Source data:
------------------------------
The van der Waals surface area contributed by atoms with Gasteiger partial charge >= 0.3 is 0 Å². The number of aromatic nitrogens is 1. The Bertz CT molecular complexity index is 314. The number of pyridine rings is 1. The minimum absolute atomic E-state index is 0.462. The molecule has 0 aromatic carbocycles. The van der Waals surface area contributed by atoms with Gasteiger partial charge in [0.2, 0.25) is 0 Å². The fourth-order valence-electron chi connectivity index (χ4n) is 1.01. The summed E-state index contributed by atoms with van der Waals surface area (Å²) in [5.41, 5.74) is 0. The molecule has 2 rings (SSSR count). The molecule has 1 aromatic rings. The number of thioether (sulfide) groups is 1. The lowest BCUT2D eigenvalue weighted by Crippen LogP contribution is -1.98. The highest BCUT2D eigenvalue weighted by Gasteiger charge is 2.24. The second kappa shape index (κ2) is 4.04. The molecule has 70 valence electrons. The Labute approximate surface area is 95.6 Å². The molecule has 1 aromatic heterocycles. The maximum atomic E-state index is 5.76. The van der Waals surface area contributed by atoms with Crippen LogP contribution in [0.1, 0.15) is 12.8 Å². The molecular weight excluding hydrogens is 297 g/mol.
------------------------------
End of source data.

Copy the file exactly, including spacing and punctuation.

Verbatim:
The van der Waals surface area contributed by atoms with Gasteiger partial charge >= 0.3 is 0 Å². The number of aromatic nitrogens is 1. The Bertz CT molecular complexity index is 314. The number of pyridine rings is 1. The minimum absolute atomic E-state index is 0.462. The molecule has 0 aromatic carbocycles. The van der Waals surface area contributed by atoms with Gasteiger partial charge in [0.2, 0.25) is 0 Å². The fourth-order valence-electron chi connectivity index (χ4n) is 1.01. The summed E-state index contributed by atoms with van der Waals surface area (Å²) in [5.41, 5.74) is 0. The molecule has 2 rings (SSSR count). The molecule has 1 aromatic rings. The number of thioether (sulfide) groups is 1. The lowest BCUT2D eigenvalue weighted by Crippen LogP contribution is -1.98. The highest BCUT2D eigenvalue weighted by Gasteiger charge is 2.24. The second kappa shape index (κ2) is 4.04. The molecule has 70 valence electrons. The Labute approximate surface area is 95.6 Å². The molecule has 1 aromatic heterocycles. The maximum atomic E-state index is 5.76. The van der Waals surface area contributed by atoms with Crippen LogP contribution in [0.1, 0.15) is 12.8 Å². The molecular weight excluding hydrogens is 297 g/mol.